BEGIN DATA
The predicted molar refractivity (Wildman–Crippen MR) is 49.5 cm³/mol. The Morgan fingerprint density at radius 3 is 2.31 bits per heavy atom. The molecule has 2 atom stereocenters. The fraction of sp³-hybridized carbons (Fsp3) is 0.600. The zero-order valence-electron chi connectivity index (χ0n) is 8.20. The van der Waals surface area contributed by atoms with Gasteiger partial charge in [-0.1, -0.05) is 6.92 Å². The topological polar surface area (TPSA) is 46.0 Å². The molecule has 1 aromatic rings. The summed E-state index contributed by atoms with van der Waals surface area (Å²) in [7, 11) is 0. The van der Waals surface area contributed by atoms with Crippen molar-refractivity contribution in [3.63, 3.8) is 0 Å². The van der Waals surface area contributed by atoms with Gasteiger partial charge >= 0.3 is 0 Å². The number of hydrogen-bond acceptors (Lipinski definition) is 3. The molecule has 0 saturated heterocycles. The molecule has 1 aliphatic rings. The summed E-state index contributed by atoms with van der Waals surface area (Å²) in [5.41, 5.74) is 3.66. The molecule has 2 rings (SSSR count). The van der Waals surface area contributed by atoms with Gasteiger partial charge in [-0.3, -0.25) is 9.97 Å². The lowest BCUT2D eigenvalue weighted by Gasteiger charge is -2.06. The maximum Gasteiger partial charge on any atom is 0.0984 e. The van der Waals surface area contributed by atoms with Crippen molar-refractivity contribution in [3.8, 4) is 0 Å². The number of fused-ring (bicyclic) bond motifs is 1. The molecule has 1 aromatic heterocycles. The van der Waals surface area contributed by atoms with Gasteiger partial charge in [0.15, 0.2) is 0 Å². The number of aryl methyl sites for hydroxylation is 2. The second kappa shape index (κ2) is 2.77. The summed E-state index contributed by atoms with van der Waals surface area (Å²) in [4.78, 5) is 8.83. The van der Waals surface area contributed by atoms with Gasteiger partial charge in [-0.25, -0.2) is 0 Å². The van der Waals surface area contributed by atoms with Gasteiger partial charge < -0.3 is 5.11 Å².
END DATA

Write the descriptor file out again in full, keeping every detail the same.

The predicted molar refractivity (Wildman–Crippen MR) is 49.5 cm³/mol. The Morgan fingerprint density at radius 3 is 2.31 bits per heavy atom. The molecule has 2 atom stereocenters. The fraction of sp³-hybridized carbons (Fsp3) is 0.600. The zero-order valence-electron chi connectivity index (χ0n) is 8.20. The van der Waals surface area contributed by atoms with Gasteiger partial charge in [-0.1, -0.05) is 6.92 Å². The topological polar surface area (TPSA) is 46.0 Å². The molecule has 1 aromatic rings. The summed E-state index contributed by atoms with van der Waals surface area (Å²) in [7, 11) is 0. The van der Waals surface area contributed by atoms with Crippen molar-refractivity contribution in [3.63, 3.8) is 0 Å². The van der Waals surface area contributed by atoms with Gasteiger partial charge >= 0.3 is 0 Å². The number of hydrogen-bond acceptors (Lipinski definition) is 3. The molecule has 0 saturated heterocycles. The molecule has 1 aliphatic rings. The summed E-state index contributed by atoms with van der Waals surface area (Å²) in [5.41, 5.74) is 3.66. The molecule has 2 rings (SSSR count). The van der Waals surface area contributed by atoms with Gasteiger partial charge in [-0.3, -0.25) is 9.97 Å². The lowest BCUT2D eigenvalue weighted by Gasteiger charge is -2.06. The maximum Gasteiger partial charge on any atom is 0.0984 e. The van der Waals surface area contributed by atoms with Crippen molar-refractivity contribution in [3.8, 4) is 0 Å². The number of fused-ring (bicyclic) bond motifs is 1. The molecule has 1 aromatic heterocycles. The van der Waals surface area contributed by atoms with Gasteiger partial charge in [0.15, 0.2) is 0 Å². The number of aryl methyl sites for hydroxylation is 2. The second kappa shape index (κ2) is 2.77. The summed E-state index contributed by atoms with van der Waals surface area (Å²) in [4.78, 5) is 8.83. The van der Waals surface area contributed by atoms with Gasteiger partial charge in [-0.25, -0.2) is 0 Å². The van der Waals surface area contributed by atoms with Gasteiger partial charge < -0.3 is 5.11 Å².